Speaking about sustainable tourism, try now to imagine what it would be like, to cycle your way from Sicily up to Greece, passing through Friuli Venezia Giulia? That's actually one of the interesting projects EUSAIR is driving forward: the ADRIONCYCLETOUR, an integrated project aiming to establish and develop the AICYR – Adriatic-Ionian Cycle Route. It consists of a cycling route running along the coasts of the entire Adriatic and Ionian basin from Italy (and all its involved regions, including Friuli Venezia Giulia which faces the Adriatic Sea) to Greece, thus crossing the EUSAIR concerned countries and also including its main cycle connections to the hinterland areas (inland network). The route will be integrated with the public transport systems (rail, road, sea) and serve both for cycle tourism as well as for sustainable urban and inter-urban mobility.
The northern and eastern parts of the entire proposed Adriatic-Ionian Cycle Route (the coastal network from Venice in Italy to Patras in Greece) coincides with the already existing Mediterranean Route – EuroVelo 8, part of the European cycle network called EuroVelo. That is why a good practice aimed at developing the Mediterranean Route was presented by the European Cyclists' Federation during the online workshop that Marche Region and Friuli Venezia Giulia Region organized in December. «We must take this chance to further enhance and promote our territory's cycling tendency, thus developing the so called slow tourism which enables to discover and appreciate even the most hidden beauties of Friuli Venezia Giulia», said Barbara Zilli, FVG Region's Head of Economic Affairs. The webinar helped giving an overview of the state of development of cycling ways in coastal areas and through the internal States of the Adriatic-Ionian region, and also helped better understanding how the project can access to the European funds of the 2021-2027 programming period.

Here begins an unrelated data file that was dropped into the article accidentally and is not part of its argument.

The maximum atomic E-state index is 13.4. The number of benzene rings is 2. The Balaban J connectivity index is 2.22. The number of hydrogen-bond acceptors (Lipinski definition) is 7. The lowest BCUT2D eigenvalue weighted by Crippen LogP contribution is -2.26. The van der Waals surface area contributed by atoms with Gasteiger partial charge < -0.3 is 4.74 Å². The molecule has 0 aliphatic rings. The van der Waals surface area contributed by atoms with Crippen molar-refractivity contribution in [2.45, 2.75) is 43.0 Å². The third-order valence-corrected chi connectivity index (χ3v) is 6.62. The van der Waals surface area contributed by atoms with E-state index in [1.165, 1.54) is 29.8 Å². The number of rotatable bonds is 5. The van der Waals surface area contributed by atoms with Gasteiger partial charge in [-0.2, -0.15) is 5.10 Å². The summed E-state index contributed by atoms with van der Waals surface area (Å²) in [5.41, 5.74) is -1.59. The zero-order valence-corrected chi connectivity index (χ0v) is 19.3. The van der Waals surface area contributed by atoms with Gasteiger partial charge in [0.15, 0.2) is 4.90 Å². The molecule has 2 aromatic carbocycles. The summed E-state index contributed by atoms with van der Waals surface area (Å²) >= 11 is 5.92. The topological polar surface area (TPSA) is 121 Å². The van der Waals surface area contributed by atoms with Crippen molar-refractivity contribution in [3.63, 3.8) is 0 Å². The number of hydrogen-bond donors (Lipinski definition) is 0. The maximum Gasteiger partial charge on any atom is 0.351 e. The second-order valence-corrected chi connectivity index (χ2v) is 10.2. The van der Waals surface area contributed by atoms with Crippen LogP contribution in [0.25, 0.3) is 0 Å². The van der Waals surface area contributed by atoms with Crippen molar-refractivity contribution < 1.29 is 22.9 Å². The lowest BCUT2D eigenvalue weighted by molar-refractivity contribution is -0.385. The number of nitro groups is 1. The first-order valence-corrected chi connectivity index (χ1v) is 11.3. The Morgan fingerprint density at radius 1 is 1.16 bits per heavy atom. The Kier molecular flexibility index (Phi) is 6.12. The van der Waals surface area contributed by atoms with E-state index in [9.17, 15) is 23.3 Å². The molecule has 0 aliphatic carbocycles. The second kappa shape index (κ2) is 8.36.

Up to now, Friuli Venezia Giulia has nine cycling routes extending themselves over more than 1,000 kilometres on the whole. The main objective is to create a top interregional cycling network, which would be the key to ever-increasing sustainable tourism and mobility.
The EU Strategy for the Adriatic and Ionian Region (EUSAIR) is a macro-regional strategy adopted by the European Commission and endorsed by the European Council in 2014. The Strategy was jointly developed by the Commission and the Adriatic-Ionian Region countries and stakeholders, which agreed to work together on the areas of common interest for the benefit of each country and the whole region. It's one of the four EU macro-regional strategies and covers nine countries: four EU member States (Croatia, Greece, Italy, Slovenia) and five non-EU countries (Albania, Bosnia and Herzegovina, Montenegro, North Macedonia, Serbia). A tenth non-EU member, the Republic of San Marino, has just been included at the recent Forum in Slovenia.
EUSAIR's general objective is to promote growth, economic and social prosperity in the region by improving its attractiveness, competitiveness and connectivity. The countries are aiming to create synergies and foster coordination among all territories in the Adriatic-Ionian Region according to four thematic areas: sustainable tourism, environmental quality, connecting the region, blue growth.